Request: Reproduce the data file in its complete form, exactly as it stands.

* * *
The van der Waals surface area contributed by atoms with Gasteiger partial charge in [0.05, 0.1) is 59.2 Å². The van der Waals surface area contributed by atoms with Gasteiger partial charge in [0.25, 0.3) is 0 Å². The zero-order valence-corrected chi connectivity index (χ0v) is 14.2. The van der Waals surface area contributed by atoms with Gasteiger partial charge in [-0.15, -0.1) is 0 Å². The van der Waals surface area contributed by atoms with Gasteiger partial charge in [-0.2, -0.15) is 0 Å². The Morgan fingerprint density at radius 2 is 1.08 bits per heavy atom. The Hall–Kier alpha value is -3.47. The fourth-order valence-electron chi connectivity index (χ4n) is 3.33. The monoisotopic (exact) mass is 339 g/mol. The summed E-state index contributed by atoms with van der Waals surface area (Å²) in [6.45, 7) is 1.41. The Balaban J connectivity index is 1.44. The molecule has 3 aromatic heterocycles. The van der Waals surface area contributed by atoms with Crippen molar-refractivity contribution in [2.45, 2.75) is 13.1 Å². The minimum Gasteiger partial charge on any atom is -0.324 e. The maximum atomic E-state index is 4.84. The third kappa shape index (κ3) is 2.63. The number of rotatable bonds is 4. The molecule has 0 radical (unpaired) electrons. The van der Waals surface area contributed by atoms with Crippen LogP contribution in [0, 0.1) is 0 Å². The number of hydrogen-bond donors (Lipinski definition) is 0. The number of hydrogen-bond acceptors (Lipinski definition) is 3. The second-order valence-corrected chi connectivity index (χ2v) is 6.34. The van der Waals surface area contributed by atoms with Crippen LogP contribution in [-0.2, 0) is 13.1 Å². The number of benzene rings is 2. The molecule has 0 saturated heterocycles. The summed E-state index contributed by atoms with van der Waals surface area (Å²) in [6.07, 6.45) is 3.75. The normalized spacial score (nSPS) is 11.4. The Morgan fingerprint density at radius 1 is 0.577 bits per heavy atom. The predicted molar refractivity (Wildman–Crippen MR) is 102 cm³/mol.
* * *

The van der Waals surface area contributed by atoms with Gasteiger partial charge in [0.05, 0.1) is 59.2 Å². The van der Waals surface area contributed by atoms with Gasteiger partial charge in [0.25, 0.3) is 0 Å². The zero-order valence-corrected chi connectivity index (χ0v) is 14.2. The van der Waals surface area contributed by atoms with Gasteiger partial charge in [-0.15, -0.1) is 0 Å². The van der Waals surface area contributed by atoms with Gasteiger partial charge in [-0.2, -0.15) is 0 Å². The Morgan fingerprint density at radius 2 is 1.08 bits per heavy atom. The Hall–Kier alpha value is -3.47. The fourth-order valence-electron chi connectivity index (χ4n) is 3.33. The monoisotopic (exact) mass is 339 g/mol. The summed E-state index contributed by atoms with van der Waals surface area (Å²) in [6.45, 7) is 1.41. The Balaban J connectivity index is 1.44. The molecule has 3 aromatic heterocycles. The van der Waals surface area contributed by atoms with Crippen molar-refractivity contribution in [2.45, 2.75) is 13.1 Å². The minimum Gasteiger partial charge on any atom is -0.324 e. The maximum atomic E-state index is 4.84. The third kappa shape index (κ3) is 2.63. The number of rotatable bonds is 4. The molecule has 0 radical (unpaired) electrons. The van der Waals surface area contributed by atoms with Crippen LogP contribution in [0, 0.1) is 0 Å². The number of hydrogen-bond donors (Lipinski definition) is 0. The number of hydrogen-bond acceptors (Lipinski definition) is 3. The second-order valence-corrected chi connectivity index (χ2v) is 6.34. The van der Waals surface area contributed by atoms with Crippen LogP contribution in [-0.2, 0) is 13.1 Å². The number of benzene rings is 2. The molecule has 0 saturated heterocycles. The summed E-state index contributed by atoms with van der Waals surface area (Å²) in [6.07, 6.45) is 3.75. The normalized spacial score (nSPS) is 11.4. The Morgan fingerprint density at radius 1 is 0.577 bits per heavy atom. The predicted molar refractivity (Wildman–Crippen MR) is 102 cm³/mol.